I might add more; but nothing more is necessary to enable those to judge of this work, who judge with knowledge, impartiality, and candour. I therefore conclude, by offering the just tribute of my gratitude to Almighty God, wb.-, amidst the infirmities of my advanced years and other pressures under which I have laboured, has supplied me with strength to bring this difficul work to a conclusion.
Gottingen, March 23, 1755.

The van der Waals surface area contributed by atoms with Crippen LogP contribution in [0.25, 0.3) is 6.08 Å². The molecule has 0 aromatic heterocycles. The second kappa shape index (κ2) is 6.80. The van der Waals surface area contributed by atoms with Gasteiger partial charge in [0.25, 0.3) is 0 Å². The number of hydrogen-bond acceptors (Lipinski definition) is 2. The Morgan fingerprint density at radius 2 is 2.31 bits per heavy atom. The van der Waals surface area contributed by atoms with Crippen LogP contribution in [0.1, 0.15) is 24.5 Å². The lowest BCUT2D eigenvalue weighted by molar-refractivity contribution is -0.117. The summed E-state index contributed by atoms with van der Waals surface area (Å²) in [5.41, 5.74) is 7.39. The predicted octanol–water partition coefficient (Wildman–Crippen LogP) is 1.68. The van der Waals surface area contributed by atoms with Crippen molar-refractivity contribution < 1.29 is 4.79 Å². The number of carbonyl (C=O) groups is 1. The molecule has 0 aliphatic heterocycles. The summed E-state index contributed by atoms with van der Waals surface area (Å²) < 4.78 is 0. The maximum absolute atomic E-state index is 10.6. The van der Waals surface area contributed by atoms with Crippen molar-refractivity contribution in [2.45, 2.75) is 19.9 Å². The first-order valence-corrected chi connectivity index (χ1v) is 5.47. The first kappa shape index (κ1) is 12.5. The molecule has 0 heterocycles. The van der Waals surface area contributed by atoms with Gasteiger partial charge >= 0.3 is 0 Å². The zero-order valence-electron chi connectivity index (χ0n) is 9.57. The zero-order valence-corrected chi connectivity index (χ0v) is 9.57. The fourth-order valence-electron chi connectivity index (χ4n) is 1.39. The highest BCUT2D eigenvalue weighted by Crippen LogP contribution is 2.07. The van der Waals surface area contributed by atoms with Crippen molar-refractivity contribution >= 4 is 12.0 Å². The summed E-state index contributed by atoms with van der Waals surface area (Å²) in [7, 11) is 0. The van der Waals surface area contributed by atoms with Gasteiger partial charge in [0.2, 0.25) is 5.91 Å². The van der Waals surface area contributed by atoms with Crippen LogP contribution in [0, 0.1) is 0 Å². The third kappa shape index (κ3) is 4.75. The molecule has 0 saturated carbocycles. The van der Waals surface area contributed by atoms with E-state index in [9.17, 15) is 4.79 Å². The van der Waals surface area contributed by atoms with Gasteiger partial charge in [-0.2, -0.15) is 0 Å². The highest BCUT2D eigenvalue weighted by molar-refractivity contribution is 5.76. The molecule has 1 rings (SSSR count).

I. Tre Ecclesiastical History of the New Testament is a clear and faithful narration of ine transactions, revolutions, and events, that relate to that large community, which bears tho nams. of Jesus Christ, and is commonly known under the denomination of the Church. It com. prehends both the external and internal condition of this community, and so connects cach, event with the causes from which it proceeds, and the instruments which have been concerne? in its production, that the attentive reader may be led to observe the displays of providentia i wisdom and goodness in the preservation of the church, and thus find his piety improved, : 3 well as his knowledge.